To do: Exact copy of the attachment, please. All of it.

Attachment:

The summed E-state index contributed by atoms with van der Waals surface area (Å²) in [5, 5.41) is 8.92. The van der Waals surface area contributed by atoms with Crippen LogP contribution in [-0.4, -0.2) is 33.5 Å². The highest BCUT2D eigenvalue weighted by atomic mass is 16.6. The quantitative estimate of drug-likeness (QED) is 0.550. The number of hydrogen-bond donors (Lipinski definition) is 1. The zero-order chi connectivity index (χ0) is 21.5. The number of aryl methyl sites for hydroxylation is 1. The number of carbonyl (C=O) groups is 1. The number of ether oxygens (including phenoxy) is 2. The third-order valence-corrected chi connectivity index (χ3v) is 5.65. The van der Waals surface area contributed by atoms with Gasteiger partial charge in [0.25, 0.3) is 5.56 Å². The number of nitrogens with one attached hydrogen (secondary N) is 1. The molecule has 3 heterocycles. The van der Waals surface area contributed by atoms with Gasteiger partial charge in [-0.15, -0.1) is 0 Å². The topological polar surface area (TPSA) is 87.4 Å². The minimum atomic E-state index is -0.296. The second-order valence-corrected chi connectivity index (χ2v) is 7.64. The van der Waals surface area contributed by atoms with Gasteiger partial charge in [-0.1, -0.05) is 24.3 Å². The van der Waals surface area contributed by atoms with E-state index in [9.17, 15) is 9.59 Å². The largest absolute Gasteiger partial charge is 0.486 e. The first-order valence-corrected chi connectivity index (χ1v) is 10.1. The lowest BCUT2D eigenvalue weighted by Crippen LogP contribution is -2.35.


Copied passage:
The summed E-state index contributed by atoms with van der Waals surface area (Å²) in [5, 5.41) is 8.92. The van der Waals surface area contributed by atoms with Crippen LogP contribution in [-0.4, -0.2) is 33.5 Å². The highest BCUT2D eigenvalue weighted by atomic mass is 16.6. The quantitative estimate of drug-likeness (QED) is 0.550. The number of hydrogen-bond donors (Lipinski definition) is 1. The zero-order chi connectivity index (χ0) is 21.5. The number of aryl methyl sites for hydroxylation is 1. The number of carbonyl (C=O) groups is 1. The number of ether oxygens (including phenoxy) is 2. The third-order valence-corrected chi connectivity index (χ3v) is 5.65. The van der Waals surface area contributed by atoms with Gasteiger partial charge in [0.25, 0.3) is 5.56 Å². The number of nitrogens with one attached hydrogen (secondary N) is 1. The molecule has 3 heterocycles. The van der Waals surface area contributed by atoms with Gasteiger partial charge in [-0.15, -0.1) is 0 Å². The topological polar surface area (TPSA) is 87.4 Å². The minimum atomic E-state index is -0.296. The second-order valence-corrected chi connectivity index (χ2v) is 7.64. The van der Waals surface area contributed by atoms with Gasteiger partial charge in [-0.1, -0.05) is 24.3 Å². The van der Waals surface area contributed by atoms with E-state index in [9.17, 15) is 9.59 Å². The largest absolute Gasteiger partial charge is 0.486 e. The first-order valence-corrected chi connectivity index (χ1v) is 10.1. The lowest BCUT2D eigenvalue weighted by Crippen LogP contribution is -2.35.